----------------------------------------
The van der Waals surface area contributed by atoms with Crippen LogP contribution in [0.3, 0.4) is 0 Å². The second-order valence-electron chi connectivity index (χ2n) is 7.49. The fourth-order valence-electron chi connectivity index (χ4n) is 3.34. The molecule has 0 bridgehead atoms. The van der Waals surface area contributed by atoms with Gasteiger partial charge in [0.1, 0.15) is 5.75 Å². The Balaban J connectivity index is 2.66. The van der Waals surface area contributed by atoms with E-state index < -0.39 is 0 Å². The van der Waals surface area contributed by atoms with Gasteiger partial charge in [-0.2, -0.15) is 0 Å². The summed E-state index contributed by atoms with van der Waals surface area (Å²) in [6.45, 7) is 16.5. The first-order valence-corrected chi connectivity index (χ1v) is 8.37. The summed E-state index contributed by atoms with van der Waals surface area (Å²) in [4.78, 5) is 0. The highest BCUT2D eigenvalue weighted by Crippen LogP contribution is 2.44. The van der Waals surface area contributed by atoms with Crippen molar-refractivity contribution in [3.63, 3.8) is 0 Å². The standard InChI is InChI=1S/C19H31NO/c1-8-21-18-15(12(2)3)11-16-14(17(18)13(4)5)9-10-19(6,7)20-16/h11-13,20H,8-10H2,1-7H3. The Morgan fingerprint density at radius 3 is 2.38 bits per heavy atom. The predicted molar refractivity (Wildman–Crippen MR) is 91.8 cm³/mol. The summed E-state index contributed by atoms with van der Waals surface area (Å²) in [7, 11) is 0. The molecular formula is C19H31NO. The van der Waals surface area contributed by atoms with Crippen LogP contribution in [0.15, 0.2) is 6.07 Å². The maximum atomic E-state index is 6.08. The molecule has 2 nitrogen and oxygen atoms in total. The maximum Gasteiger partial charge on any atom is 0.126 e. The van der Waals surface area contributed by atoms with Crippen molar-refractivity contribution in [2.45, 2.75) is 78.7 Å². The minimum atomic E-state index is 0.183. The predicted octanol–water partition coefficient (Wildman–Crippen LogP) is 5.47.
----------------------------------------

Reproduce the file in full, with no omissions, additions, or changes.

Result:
The van der Waals surface area contributed by atoms with Crippen LogP contribution in [0.3, 0.4) is 0 Å². The second-order valence-electron chi connectivity index (χ2n) is 7.49. The fourth-order valence-electron chi connectivity index (χ4n) is 3.34. The molecule has 0 bridgehead atoms. The van der Waals surface area contributed by atoms with Gasteiger partial charge in [0.1, 0.15) is 5.75 Å². The Balaban J connectivity index is 2.66. The van der Waals surface area contributed by atoms with E-state index < -0.39 is 0 Å². The van der Waals surface area contributed by atoms with Gasteiger partial charge in [-0.2, -0.15) is 0 Å². The summed E-state index contributed by atoms with van der Waals surface area (Å²) in [6.45, 7) is 16.5. The first-order valence-corrected chi connectivity index (χ1v) is 8.37. The summed E-state index contributed by atoms with van der Waals surface area (Å²) in [4.78, 5) is 0. The highest BCUT2D eigenvalue weighted by Crippen LogP contribution is 2.44. The van der Waals surface area contributed by atoms with Crippen molar-refractivity contribution in [3.63, 3.8) is 0 Å². The standard InChI is InChI=1S/C19H31NO/c1-8-21-18-15(12(2)3)11-16-14(17(18)13(4)5)9-10-19(6,7)20-16/h11-13,20H,8-10H2,1-7H3. The Morgan fingerprint density at radius 3 is 2.38 bits per heavy atom. The predicted molar refractivity (Wildman–Crippen MR) is 91.8 cm³/mol. The summed E-state index contributed by atoms with van der Waals surface area (Å²) in [7, 11) is 0. The molecular formula is C19H31NO. The van der Waals surface area contributed by atoms with Crippen LogP contribution in [0.15, 0.2) is 6.07 Å². The maximum atomic E-state index is 6.08. The molecule has 2 nitrogen and oxygen atoms in total. The maximum Gasteiger partial charge on any atom is 0.126 e. The van der Waals surface area contributed by atoms with Crippen molar-refractivity contribution in [2.45, 2.75) is 78.7 Å². The minimum atomic E-state index is 0.183. The predicted octanol–water partition coefficient (Wildman–Crippen LogP) is 5.47.